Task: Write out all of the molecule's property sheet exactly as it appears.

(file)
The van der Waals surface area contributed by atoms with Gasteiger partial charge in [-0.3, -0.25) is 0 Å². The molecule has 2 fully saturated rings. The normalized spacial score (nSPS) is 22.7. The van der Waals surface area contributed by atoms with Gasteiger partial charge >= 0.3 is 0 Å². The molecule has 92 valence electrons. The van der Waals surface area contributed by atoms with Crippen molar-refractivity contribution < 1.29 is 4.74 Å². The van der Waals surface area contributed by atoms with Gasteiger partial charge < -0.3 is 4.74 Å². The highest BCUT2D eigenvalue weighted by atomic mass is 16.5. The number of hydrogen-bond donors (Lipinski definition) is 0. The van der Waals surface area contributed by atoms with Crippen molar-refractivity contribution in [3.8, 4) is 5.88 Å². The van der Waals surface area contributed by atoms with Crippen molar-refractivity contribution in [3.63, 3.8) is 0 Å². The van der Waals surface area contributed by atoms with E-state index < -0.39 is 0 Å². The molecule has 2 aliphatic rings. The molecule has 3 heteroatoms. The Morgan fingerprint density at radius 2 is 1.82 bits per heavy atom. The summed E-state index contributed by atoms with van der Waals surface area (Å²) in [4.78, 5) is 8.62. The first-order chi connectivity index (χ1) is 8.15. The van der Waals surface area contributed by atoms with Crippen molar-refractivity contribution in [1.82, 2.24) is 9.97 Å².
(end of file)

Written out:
The van der Waals surface area contributed by atoms with Gasteiger partial charge in [-0.3, -0.25) is 0 Å². The molecule has 2 fully saturated rings. The normalized spacial score (nSPS) is 22.7. The van der Waals surface area contributed by atoms with Gasteiger partial charge >= 0.3 is 0 Å². The molecule has 92 valence electrons. The van der Waals surface area contributed by atoms with Crippen molar-refractivity contribution < 1.29 is 4.74 Å². The van der Waals surface area contributed by atoms with Gasteiger partial charge < -0.3 is 4.74 Å². The highest BCUT2D eigenvalue weighted by atomic mass is 16.5. The number of hydrogen-bond donors (Lipinski definition) is 0. The van der Waals surface area contributed by atoms with Crippen molar-refractivity contribution in [3.8, 4) is 5.88 Å². The van der Waals surface area contributed by atoms with Crippen molar-refractivity contribution in [3.63, 3.8) is 0 Å². The van der Waals surface area contributed by atoms with E-state index < -0.39 is 0 Å². The molecule has 2 aliphatic rings. The molecule has 3 heteroatoms. The Morgan fingerprint density at radius 2 is 1.82 bits per heavy atom. The summed E-state index contributed by atoms with van der Waals surface area (Å²) in [4.78, 5) is 8.62. The first-order chi connectivity index (χ1) is 8.15. The van der Waals surface area contributed by atoms with Crippen molar-refractivity contribution in [1.82, 2.24) is 9.97 Å².